He served in the Navy the next dozen years, sailing all over the world, his dad, Felix, told the paper. He was transferred to the USS Oklahoma two years before it was attacked in Hawaii.
Jones, a machinist’s mate, was 30 when he died.
The only other mementos are two photos of Jones in uniform, one he had sent to a sister and one to his wife, Helen.
“To my Darling Wife, Love, Freddie,” he scrawled on the undated picture.
Lost after death
The Oklahoma was one of eight battleships damaged during the attack on Pearl Harbor. Five torpedoes from Japanese planes slammed into its hull, capsizing the ship within 10 minutes.
Jones was among hundreds of men trapped below deck. The attack killed 429 men on the ship, and 2,400 servicemen altogether. It catapulted the U.S. into World War II, where, over the next four years, 400,000 more Americans would die.
After a day of infamy, Jones slipped into anonymity.
The war slowed the recovery of the bodies, which were too decomposed to be identified by the time they were retrieved up to two years later.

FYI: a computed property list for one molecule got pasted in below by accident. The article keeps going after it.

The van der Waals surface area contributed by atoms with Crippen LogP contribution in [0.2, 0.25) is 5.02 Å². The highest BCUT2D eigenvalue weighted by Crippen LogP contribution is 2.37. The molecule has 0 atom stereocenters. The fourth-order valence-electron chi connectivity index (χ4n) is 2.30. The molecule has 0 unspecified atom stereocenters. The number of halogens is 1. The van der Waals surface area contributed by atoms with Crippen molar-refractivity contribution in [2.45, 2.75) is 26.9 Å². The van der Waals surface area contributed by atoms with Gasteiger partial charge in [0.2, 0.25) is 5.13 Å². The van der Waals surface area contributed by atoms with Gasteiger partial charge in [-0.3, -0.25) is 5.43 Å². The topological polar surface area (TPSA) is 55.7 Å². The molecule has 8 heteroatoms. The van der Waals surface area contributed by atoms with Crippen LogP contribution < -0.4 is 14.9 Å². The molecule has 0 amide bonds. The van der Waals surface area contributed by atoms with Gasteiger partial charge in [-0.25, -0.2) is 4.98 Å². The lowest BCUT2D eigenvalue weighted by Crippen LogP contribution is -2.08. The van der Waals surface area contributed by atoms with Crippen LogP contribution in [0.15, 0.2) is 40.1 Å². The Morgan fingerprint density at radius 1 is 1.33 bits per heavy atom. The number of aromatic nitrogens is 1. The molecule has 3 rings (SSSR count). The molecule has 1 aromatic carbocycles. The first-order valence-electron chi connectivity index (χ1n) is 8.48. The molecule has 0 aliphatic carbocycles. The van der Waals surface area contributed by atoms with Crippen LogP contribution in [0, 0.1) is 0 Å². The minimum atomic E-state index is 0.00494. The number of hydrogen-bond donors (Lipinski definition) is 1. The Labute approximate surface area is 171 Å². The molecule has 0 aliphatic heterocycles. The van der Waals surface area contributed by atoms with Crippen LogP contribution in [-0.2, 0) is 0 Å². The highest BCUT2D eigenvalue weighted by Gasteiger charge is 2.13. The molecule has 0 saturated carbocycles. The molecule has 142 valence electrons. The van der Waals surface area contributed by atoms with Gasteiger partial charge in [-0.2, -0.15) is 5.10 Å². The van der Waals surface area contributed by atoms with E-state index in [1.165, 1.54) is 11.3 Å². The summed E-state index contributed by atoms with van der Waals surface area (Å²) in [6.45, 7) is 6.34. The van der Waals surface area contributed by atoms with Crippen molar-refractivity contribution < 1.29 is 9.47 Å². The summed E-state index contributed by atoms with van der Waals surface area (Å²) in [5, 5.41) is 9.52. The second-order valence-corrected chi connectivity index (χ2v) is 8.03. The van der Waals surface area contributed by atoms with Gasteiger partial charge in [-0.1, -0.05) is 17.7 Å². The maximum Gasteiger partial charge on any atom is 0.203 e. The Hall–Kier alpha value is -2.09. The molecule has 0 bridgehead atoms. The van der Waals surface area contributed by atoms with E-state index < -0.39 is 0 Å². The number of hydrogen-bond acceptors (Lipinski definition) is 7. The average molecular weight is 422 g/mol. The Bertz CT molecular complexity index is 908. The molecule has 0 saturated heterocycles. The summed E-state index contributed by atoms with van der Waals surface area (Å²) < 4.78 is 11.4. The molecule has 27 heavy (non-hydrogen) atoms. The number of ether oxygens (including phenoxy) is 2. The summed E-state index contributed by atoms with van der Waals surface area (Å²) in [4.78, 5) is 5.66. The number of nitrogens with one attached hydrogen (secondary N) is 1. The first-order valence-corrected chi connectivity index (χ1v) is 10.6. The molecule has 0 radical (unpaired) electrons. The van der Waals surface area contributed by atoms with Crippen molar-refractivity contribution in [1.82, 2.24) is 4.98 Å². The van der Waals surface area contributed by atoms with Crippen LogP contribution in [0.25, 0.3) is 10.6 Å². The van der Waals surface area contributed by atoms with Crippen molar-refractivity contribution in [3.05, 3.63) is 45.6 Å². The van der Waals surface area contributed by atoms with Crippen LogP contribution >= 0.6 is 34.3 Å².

Before the remains were buried in two Hawaii cemeteries, salvage crews had inexplicably sorted them by body parts, grouping skulls with skulls, arm bones with arm bones, etc., said Department of Defense officials.
“I don’t understand why they would do that,” said Paul Rossler, a POW advocate who was part of an effort to convince the government to identify the remains.
After the war ended, the remains were exhumed and examined by a military lab in 1947. Technicians identified 35 men but balked at doing more, saying they weren’t sure they could be 100 percent accurate, said Pentagon officials.
Jones and the other unknown servicemen were reburied in the National Memorial Cemetery of the Pacific, nicknamed the Punchbowl because of its location in the crater of an extinct volcano in Honolulu.
After decades of lobbying by veterans groups, the Pentagon began another attempt to identify the remains in 2015. Among the 61 caskets it exhumed was one that held the remains of 100 servicemen.